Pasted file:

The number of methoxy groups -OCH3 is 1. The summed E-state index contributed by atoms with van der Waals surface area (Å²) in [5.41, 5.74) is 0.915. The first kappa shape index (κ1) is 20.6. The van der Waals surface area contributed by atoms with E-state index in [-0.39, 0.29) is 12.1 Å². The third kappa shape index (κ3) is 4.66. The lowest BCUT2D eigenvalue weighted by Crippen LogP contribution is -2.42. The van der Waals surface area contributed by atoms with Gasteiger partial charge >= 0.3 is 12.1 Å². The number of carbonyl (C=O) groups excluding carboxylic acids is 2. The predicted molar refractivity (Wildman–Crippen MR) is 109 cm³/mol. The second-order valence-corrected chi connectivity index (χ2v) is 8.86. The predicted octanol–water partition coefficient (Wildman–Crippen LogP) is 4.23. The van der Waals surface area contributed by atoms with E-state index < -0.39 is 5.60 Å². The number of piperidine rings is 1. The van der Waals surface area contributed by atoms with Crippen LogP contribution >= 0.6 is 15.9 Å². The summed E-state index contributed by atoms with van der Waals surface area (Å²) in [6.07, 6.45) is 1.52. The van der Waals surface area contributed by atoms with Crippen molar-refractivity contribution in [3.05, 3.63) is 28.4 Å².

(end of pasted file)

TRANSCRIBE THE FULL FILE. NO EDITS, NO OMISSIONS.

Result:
The number of methoxy groups -OCH3 is 1. The summed E-state index contributed by atoms with van der Waals surface area (Å²) in [5.41, 5.74) is 0.915. The first kappa shape index (κ1) is 20.6. The van der Waals surface area contributed by atoms with E-state index in [-0.39, 0.29) is 12.1 Å². The third kappa shape index (κ3) is 4.66. The lowest BCUT2D eigenvalue weighted by Crippen LogP contribution is -2.42. The van der Waals surface area contributed by atoms with Gasteiger partial charge >= 0.3 is 12.1 Å². The number of carbonyl (C=O) groups excluding carboxylic acids is 2. The predicted molar refractivity (Wildman–Crippen MR) is 109 cm³/mol. The second-order valence-corrected chi connectivity index (χ2v) is 8.86. The predicted octanol–water partition coefficient (Wildman–Crippen LogP) is 4.23. The van der Waals surface area contributed by atoms with E-state index < -0.39 is 5.60 Å². The number of piperidine rings is 1. The van der Waals surface area contributed by atoms with Crippen LogP contribution >= 0.6 is 15.9 Å². The summed E-state index contributed by atoms with van der Waals surface area (Å²) in [6.07, 6.45) is 1.52. The van der Waals surface area contributed by atoms with Crippen molar-refractivity contribution in [3.05, 3.63) is 28.4 Å².